In Judaism, rituals and religious observances are grounded in Jewish law (halakhah, lit. "the path one walks." An elaborate framework of divine mitzvot, or commandments, combined with rabbinic laws and traditions, this law is central to Judaism.
Halakhah governs not just religious life, but daily life, from how to dress to what to eat to how to help the poor. Observance of halakhah shows gratitude to God, provides a sense of Jewish identity and brings the sacred into everyday life.
In addition, the Jewish religion recognizes several significant occasions in a person's life. While many times the individual is the focus of the festivities, the family, and in many cases the entire community, participate in the commemoration. These special events are some of the most important practices of Judaism.
The Hebrew word mitzvot means "commandments" (mitzvah is its singular form). Although the word is sometimes used more broadly to refer to rabbinic (Talmudic) law or general good deeds ("It would be a mitzvah to visit your mother"), in its strictest sense it refers to the divine commandments given by God in the Torah.
The 613 Commandments
The important Jewish philosopher Maimonides made a list of the 613 commandments he found in the Jewish Bible, and here they are.
In addition to the 613 mitzvot, Jewish law incorporates a large body of rabbinical rules and laws. These are considered just as binding as the mitzvot, although the punishments for violating them are less severe. Another difference is that it is possible, though unlikely, for the rabbinical laws to be changed, but no rabbi can change the Torah mitzvot. The rabbinical portion of halakhah falls into three groups: a gezeirah, takkanah, and minhag.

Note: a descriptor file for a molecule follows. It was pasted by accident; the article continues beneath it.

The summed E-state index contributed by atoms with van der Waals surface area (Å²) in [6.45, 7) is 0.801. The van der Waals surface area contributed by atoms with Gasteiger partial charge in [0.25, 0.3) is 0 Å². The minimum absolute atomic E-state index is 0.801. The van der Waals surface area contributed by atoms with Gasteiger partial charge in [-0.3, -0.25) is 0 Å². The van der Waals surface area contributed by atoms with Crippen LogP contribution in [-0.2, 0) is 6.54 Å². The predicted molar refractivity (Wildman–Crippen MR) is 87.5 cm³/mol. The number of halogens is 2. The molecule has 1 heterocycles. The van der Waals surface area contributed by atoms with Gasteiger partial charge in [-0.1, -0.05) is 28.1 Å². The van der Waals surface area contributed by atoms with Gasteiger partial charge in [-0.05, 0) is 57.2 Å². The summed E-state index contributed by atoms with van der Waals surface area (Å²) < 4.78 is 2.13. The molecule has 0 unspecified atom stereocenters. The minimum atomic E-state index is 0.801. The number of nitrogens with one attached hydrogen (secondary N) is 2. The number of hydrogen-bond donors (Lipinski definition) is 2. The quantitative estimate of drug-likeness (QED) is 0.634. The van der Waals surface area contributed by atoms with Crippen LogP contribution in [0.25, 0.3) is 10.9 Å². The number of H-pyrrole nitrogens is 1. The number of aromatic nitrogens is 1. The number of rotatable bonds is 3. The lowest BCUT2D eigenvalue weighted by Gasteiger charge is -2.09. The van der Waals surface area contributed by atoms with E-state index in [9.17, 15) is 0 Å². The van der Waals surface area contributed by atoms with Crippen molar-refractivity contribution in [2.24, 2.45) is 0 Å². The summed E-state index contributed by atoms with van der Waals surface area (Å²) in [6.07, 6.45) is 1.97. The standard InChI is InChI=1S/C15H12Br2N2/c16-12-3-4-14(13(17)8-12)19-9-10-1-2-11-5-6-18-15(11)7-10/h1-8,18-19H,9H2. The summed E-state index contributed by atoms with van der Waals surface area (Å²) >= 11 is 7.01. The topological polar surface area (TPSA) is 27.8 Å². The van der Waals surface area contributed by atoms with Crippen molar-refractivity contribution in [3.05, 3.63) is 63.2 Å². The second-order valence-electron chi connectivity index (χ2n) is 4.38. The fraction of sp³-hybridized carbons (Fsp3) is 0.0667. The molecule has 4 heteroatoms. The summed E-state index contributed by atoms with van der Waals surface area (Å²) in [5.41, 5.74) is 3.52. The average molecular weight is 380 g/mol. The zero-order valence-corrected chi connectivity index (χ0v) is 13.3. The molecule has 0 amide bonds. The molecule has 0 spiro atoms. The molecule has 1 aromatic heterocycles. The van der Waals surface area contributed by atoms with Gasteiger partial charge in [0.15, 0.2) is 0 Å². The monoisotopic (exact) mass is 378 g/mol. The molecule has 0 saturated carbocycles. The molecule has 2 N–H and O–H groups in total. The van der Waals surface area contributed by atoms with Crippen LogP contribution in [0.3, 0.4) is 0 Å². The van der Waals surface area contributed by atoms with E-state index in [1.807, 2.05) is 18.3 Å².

The Jewish house of worship is a synagogue. The synagogue predates the destruction of the Second Temple, but it became central to religious life after the Temple was lost. The synagogue replaces ritual sacrifice with Torah readings, prayer and teaching.
Jewish Worship and Prayer
Guide to characteristics of Jewish worship and prayer, the weekday and Sabbath prayer services and etiquette for visitors.
Keeping Kosher: Jewish Dietary Laws
One of the most well-known Jewish religious practices is that of eating kosher foods. The laws of kashrut (Jewish dietary laws) may be puzzling or meaningless to the outsider, but they have held great meaning for the Jewish people throughout their history. Not only are they an opportunity for obedience to God, they also strongly contribute to Jewish unity and identity.